The other thing I would've liked to have seen discussed in "Disrupting Class" is the question of whether or not it is good for children's brains for schooling to be mostly computer-based. Dr. Jane Healey wrote a very interesting book about a decade ago called "Failure to Connect" about some worrisome research findings on the negative impact of computer use on children. Has more recent research allayed or deepened those concerns? Before our society makes the shift predicted in "Disruptive Class", shouldn't we be examining this very important question?
31 of 37 people found the following review helpful
Sort of innovative, fairly disruptive, but still needs measures 1 Aug. 2008
By Bill Gossett - Published on
Format: Hardcover
Any prospective reader of this book should first read Hubbard's How to Measure Anything: Finding the Value of "Intangibles" in Business (for that matter, Christensen would have written a better book if he read Hubbard, too). Christensen rightly disputes some academic measurements, but too quickly dismisses better methods.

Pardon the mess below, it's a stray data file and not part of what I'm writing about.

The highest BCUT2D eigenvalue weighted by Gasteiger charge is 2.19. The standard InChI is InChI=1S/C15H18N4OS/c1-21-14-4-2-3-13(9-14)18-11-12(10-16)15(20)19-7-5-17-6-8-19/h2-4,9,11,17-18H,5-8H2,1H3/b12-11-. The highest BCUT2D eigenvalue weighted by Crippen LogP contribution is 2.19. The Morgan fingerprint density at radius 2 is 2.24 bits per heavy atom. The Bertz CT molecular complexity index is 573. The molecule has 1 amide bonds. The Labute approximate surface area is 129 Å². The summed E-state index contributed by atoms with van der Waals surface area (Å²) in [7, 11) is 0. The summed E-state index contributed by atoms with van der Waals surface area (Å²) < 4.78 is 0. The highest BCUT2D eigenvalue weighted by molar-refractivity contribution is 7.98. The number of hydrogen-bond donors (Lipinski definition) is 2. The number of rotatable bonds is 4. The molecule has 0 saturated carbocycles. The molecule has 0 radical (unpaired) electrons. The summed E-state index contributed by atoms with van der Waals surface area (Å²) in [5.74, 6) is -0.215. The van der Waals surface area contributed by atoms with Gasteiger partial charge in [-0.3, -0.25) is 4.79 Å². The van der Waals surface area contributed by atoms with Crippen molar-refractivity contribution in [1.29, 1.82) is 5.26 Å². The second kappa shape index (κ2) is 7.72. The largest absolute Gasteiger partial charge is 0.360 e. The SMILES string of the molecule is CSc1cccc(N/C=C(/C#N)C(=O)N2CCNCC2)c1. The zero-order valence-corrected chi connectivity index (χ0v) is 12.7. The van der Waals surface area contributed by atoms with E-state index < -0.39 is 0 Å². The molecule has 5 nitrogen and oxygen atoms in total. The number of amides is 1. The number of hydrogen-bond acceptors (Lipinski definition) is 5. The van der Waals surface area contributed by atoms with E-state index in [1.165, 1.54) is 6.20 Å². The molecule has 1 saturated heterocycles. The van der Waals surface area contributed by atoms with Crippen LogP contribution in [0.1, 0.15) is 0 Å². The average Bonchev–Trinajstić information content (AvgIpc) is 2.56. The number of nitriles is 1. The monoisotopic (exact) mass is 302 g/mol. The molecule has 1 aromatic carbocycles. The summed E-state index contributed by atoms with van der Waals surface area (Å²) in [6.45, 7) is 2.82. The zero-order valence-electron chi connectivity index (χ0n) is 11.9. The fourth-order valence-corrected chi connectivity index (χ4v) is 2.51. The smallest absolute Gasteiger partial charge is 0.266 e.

Apart from what he could have done better on the measurement issue, he makes a passionate case for getting out of the rut education finds itself in. Some of the recommendations might strike a business person or educator as a little impractical, but I think there is an interesting opportunity in every solution he proposes. True, there is a large genre of books about the need for change in education, but few take this angle. No educator's library should be without it.
13 of 14 people found the following review helpful
Disruptive thinking for the classroom 12 Jun. 2008
By Michele H - Published on
Format: Hardcover